Et Tu Brute, GMOA
Posted on April 11th, 2017

Leo Fernando Pitipana Courtesy The Island

This is the sad and angry cry reverberating from the hapless poor patients who spent their meagre means to visit the hospitals on Friday the 7th April seeking treatment and solace, and being denied such by the doctors manning the government and some private hospitals who, they say, had their medical education financed from the taxes paid by these poor members of society.

Closing SAITM alleging substandard medical education in this only private medical school is not a valid reason to deny health care to the poor, and some desperately ill patients. Strikes by doctors become a human rights issue, nay a criminal offence. In the Sunday island paper Dr. AC Visvalingam, Chairman of CIMOGG, had very convincingly argued against the stance of the misguided members of the medical community.

It is clear that the reasons for the strike can be imputed to their greed for money by eliminating competition, and by forming an oligarchy so that they can ply their trade in both public and private hospitals. If I may recall the a bygone era when doctors were fighting for enhanced salaries and the right to do private practice (incidentally denied to all other professionals in the public sector) the salary scales of the new Senior Executive Service proposed by Dr. B. S. Wijeweera, UNDP Consultant, the following stages in their demands for higher salaries are given below.

Stage 1. When Mr. SWRD Bandaranaike was the Minister of Health, if I am not mistaken, medical Specialists were battling with the authorities for the right to admit private patients to government hospitals on chits.

Stage 2. With the grant of this right to qualified Specialists, acting Specialists not having the proper qualifications were doing private practice admitting private patients.

Stage 3. Specialists were entitled to a non pensionable allowance in lieu of private practice. Some, of course, did private practice while drawing the allowance. The late Gamini Fonseka’s film”Sarungale” depicted scenes of a surgeon being caught for doing private practice.

Stage 4. Government Specialists were entitled to do “channeled practice” in private hospitals but were paid by the government hospital authorities. Some Specialists did both “channeled practice”and also “tunnellëd practice”. The latter meant that they were receiving money from the private hospitals too.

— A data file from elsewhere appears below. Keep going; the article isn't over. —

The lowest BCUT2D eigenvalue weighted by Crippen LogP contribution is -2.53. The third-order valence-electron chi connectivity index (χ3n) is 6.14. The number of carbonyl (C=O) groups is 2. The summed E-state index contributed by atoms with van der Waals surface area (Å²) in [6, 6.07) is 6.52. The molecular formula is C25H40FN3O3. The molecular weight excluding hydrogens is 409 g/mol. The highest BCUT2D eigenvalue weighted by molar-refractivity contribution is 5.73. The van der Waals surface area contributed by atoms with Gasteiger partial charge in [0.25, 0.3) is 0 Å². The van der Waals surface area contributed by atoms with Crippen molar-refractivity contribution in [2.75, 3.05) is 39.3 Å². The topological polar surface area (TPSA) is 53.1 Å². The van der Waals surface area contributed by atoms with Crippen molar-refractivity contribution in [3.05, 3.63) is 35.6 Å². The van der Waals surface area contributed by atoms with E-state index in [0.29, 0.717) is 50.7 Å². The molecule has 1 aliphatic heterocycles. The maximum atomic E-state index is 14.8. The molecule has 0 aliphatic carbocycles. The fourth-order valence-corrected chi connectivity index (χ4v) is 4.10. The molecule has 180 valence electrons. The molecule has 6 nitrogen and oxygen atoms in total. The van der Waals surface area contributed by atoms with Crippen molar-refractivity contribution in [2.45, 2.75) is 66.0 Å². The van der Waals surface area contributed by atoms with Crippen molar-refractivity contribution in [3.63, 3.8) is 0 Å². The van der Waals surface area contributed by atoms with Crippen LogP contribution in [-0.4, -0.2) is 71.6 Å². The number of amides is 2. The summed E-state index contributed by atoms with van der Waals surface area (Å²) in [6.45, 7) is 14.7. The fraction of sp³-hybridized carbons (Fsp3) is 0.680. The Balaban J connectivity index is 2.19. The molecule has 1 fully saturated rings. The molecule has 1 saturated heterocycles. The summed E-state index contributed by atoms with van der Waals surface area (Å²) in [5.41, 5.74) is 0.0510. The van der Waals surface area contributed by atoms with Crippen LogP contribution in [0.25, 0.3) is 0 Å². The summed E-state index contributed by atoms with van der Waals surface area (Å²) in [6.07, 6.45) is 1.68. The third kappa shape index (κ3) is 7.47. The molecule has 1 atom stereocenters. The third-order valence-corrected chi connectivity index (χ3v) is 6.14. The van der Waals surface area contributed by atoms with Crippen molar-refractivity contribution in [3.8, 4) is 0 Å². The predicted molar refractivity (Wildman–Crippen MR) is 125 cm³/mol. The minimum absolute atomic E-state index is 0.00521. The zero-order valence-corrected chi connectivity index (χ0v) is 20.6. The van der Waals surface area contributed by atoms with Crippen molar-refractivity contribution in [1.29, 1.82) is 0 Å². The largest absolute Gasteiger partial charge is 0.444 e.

Stage 5. All Specialists were entitled to convert the non-pensionable allowance to a pensionable allowance which later got unified with the salary.

Stage 6. Even non specialist doctors i.e. all doctors in the public service got the right to do private practice. They were also entitled to overtime payments, although they were exempted from signing an attendance register, a right they fought for what reason I fail to understand. All non staff grade public servants are required to sign an attendance register. Staff grade officers were not entitled to overtime payments then.

During the period of Stages 4 and 5 the salary scales of doctors were similar to those of District Land officers and Settlement Officers in the Administrative Service. There should not be any objections to the grant of high salaries to medical personnel considering the long hours of work and their qualifications and the high entry standard for admission to medical school. It has to be remembered that other scientists and engineers, with even a PhD, were not enjoying salary scales on par with those of Specialist Doctors.

But the public expects equally high socially responsible humanitarian standards from them. When they strike on matters unconnected to trade union rights there sets in a deficit in social responsibility that could cross the line towards criminality. The so called sub-standard medical education imparted in SAITM has little to do with trade union rights of doctors in the GMOA. If raising standards in SAITM is actuated by a desire to ensure that patients in state and private hospitals would get quality medical care, striking and depriving poor patients their right to medical care and treatment, is a case of holding patients to ransom as hostages in the pursuit of winning trade union rights by a coterie of educated, yet unsympathetic and anti social professionals enjoying the best possible pensionable salary scales and the right to do private practice at the same time; a privilege denied to all other professionals and sub-professional groups in the public service.

Leo Fernando


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